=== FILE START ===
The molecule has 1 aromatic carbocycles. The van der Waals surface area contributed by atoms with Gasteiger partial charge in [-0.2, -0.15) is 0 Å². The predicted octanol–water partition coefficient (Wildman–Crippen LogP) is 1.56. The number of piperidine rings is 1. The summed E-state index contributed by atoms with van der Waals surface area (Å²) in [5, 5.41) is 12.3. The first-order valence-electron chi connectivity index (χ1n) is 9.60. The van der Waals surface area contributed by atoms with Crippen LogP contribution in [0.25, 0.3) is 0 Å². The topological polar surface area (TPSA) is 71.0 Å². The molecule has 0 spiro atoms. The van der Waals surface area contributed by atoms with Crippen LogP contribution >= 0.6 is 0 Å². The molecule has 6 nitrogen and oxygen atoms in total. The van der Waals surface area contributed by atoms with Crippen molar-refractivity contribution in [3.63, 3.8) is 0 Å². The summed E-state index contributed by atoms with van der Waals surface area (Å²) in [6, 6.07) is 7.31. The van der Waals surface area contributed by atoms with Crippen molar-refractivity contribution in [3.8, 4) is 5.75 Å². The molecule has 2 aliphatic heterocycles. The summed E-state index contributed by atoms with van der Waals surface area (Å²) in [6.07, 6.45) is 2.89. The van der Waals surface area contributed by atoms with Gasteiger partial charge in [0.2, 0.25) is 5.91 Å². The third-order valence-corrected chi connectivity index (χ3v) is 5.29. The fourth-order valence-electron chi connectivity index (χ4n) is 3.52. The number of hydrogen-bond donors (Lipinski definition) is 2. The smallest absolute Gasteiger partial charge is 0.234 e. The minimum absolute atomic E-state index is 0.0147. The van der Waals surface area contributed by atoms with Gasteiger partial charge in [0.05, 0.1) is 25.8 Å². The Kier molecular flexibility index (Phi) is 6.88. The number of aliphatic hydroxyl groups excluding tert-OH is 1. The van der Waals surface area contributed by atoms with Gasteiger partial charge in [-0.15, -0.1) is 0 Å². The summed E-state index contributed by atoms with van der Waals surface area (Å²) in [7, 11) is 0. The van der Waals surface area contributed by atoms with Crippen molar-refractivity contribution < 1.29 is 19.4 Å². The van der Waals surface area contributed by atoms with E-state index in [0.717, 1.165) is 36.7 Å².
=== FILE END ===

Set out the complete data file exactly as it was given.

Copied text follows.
The molecule has 1 aromatic carbocycles. The van der Waals surface area contributed by atoms with Gasteiger partial charge in [-0.2, -0.15) is 0 Å². The predicted octanol–water partition coefficient (Wildman–Crippen LogP) is 1.56. The number of piperidine rings is 1. The summed E-state index contributed by atoms with van der Waals surface area (Å²) in [5, 5.41) is 12.3. The first-order valence-electron chi connectivity index (χ1n) is 9.60. The van der Waals surface area contributed by atoms with Crippen LogP contribution in [0.25, 0.3) is 0 Å². The topological polar surface area (TPSA) is 71.0 Å². The molecule has 0 spiro atoms. The van der Waals surface area contributed by atoms with Crippen LogP contribution >= 0.6 is 0 Å². The molecule has 6 nitrogen and oxygen atoms in total. The van der Waals surface area contributed by atoms with Crippen molar-refractivity contribution in [3.63, 3.8) is 0 Å². The summed E-state index contributed by atoms with van der Waals surface area (Å²) in [6, 6.07) is 7.31. The van der Waals surface area contributed by atoms with Crippen molar-refractivity contribution in [3.8, 4) is 5.75 Å². The molecule has 2 aliphatic heterocycles. The summed E-state index contributed by atoms with van der Waals surface area (Å²) in [6.07, 6.45) is 2.89. The van der Waals surface area contributed by atoms with Gasteiger partial charge in [0.2, 0.25) is 5.91 Å². The third-order valence-corrected chi connectivity index (χ3v) is 5.29. The fourth-order valence-electron chi connectivity index (χ4n) is 3.52. The number of hydrogen-bond donors (Lipinski definition) is 2. The smallest absolute Gasteiger partial charge is 0.234 e. The minimum absolute atomic E-state index is 0.0147. The van der Waals surface area contributed by atoms with Gasteiger partial charge in [0.05, 0.1) is 25.8 Å². The Kier molecular flexibility index (Phi) is 6.88. The number of aliphatic hydroxyl groups excluding tert-OH is 1. The van der Waals surface area contributed by atoms with Gasteiger partial charge in [-0.15, -0.1) is 0 Å². The summed E-state index contributed by atoms with van der Waals surface area (Å²) in [7, 11) is 0. The van der Waals surface area contributed by atoms with Crippen molar-refractivity contribution < 1.29 is 19.4 Å². The van der Waals surface area contributed by atoms with E-state index in [0.717, 1.165) is 36.7 Å².